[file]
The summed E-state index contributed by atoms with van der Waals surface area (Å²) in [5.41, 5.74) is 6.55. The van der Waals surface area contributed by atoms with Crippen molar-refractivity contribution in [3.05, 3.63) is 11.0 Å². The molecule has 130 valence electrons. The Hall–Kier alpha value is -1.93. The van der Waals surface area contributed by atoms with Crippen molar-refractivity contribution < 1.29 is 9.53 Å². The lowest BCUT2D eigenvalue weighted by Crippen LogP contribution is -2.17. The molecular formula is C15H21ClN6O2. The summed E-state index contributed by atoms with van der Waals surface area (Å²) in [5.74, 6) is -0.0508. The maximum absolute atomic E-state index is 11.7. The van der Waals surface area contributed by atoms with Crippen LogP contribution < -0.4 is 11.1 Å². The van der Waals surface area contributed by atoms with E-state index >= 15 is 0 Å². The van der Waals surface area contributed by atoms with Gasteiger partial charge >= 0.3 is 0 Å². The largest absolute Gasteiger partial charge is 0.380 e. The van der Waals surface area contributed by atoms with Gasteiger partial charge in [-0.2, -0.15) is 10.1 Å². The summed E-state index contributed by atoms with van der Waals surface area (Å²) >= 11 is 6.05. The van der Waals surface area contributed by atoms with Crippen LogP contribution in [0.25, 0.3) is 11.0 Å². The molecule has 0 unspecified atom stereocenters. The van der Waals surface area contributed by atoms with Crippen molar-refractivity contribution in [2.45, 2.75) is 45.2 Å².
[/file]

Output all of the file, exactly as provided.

The summed E-state index contributed by atoms with van der Waals surface area (Å²) in [5.41, 5.74) is 6.55. The van der Waals surface area contributed by atoms with Crippen molar-refractivity contribution in [3.05, 3.63) is 11.0 Å². The molecule has 130 valence electrons. The Hall–Kier alpha value is -1.93. The van der Waals surface area contributed by atoms with Crippen molar-refractivity contribution < 1.29 is 9.53 Å². The lowest BCUT2D eigenvalue weighted by Crippen LogP contribution is -2.17. The molecular formula is C15H21ClN6O2. The summed E-state index contributed by atoms with van der Waals surface area (Å²) in [5.74, 6) is -0.0508. The maximum absolute atomic E-state index is 11.7. The van der Waals surface area contributed by atoms with Crippen LogP contribution < -0.4 is 11.1 Å². The van der Waals surface area contributed by atoms with E-state index >= 15 is 0 Å². The van der Waals surface area contributed by atoms with Gasteiger partial charge >= 0.3 is 0 Å². The largest absolute Gasteiger partial charge is 0.380 e. The van der Waals surface area contributed by atoms with Gasteiger partial charge in [-0.2, -0.15) is 10.1 Å². The summed E-state index contributed by atoms with van der Waals surface area (Å²) >= 11 is 6.05. The van der Waals surface area contributed by atoms with Crippen LogP contribution in [0.25, 0.3) is 11.0 Å². The molecule has 0 unspecified atom stereocenters. The van der Waals surface area contributed by atoms with Crippen molar-refractivity contribution in [2.45, 2.75) is 45.2 Å².